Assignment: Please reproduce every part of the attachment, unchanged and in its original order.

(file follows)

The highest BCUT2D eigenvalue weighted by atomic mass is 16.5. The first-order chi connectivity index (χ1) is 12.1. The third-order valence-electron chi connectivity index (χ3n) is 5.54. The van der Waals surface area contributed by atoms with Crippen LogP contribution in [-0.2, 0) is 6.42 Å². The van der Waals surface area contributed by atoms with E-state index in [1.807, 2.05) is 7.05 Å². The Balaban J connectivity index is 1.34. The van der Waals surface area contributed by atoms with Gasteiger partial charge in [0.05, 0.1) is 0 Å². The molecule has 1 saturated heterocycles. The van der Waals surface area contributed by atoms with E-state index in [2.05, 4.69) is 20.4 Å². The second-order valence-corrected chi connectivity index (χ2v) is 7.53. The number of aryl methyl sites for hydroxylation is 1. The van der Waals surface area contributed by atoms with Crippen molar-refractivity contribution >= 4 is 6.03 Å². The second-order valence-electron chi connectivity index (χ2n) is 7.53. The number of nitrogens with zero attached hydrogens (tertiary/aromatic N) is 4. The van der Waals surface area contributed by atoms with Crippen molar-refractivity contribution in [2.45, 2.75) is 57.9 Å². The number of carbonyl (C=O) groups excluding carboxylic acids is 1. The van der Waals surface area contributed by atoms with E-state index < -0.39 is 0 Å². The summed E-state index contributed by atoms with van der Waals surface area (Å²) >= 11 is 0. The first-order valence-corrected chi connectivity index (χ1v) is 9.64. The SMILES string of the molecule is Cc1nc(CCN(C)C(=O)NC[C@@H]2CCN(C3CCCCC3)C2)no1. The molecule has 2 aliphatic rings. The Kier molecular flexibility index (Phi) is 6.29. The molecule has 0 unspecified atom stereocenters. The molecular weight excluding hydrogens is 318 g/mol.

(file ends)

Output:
The highest BCUT2D eigenvalue weighted by atomic mass is 16.5. The first-order chi connectivity index (χ1) is 12.1. The third-order valence-electron chi connectivity index (χ3n) is 5.54. The van der Waals surface area contributed by atoms with Crippen LogP contribution in [-0.2, 0) is 6.42 Å². The van der Waals surface area contributed by atoms with E-state index in [1.807, 2.05) is 7.05 Å². The Balaban J connectivity index is 1.34. The van der Waals surface area contributed by atoms with Gasteiger partial charge in [0.05, 0.1) is 0 Å². The molecule has 1 saturated heterocycles. The van der Waals surface area contributed by atoms with E-state index in [2.05, 4.69) is 20.4 Å². The second-order valence-corrected chi connectivity index (χ2v) is 7.53. The number of aryl methyl sites for hydroxylation is 1. The van der Waals surface area contributed by atoms with Crippen molar-refractivity contribution >= 4 is 6.03 Å². The second-order valence-electron chi connectivity index (χ2n) is 7.53. The number of nitrogens with zero attached hydrogens (tertiary/aromatic N) is 4. The van der Waals surface area contributed by atoms with Crippen molar-refractivity contribution in [2.45, 2.75) is 57.9 Å². The number of carbonyl (C=O) groups excluding carboxylic acids is 1. The van der Waals surface area contributed by atoms with E-state index < -0.39 is 0 Å². The summed E-state index contributed by atoms with van der Waals surface area (Å²) >= 11 is 0. The first-order valence-corrected chi connectivity index (χ1v) is 9.64. The SMILES string of the molecule is Cc1nc(CCN(C)C(=O)NC[C@@H]2CCN(C3CCCCC3)C2)no1. The molecule has 2 aliphatic rings. The Kier molecular flexibility index (Phi) is 6.29. The molecule has 0 unspecified atom stereocenters. The molecular weight excluding hydrogens is 318 g/mol.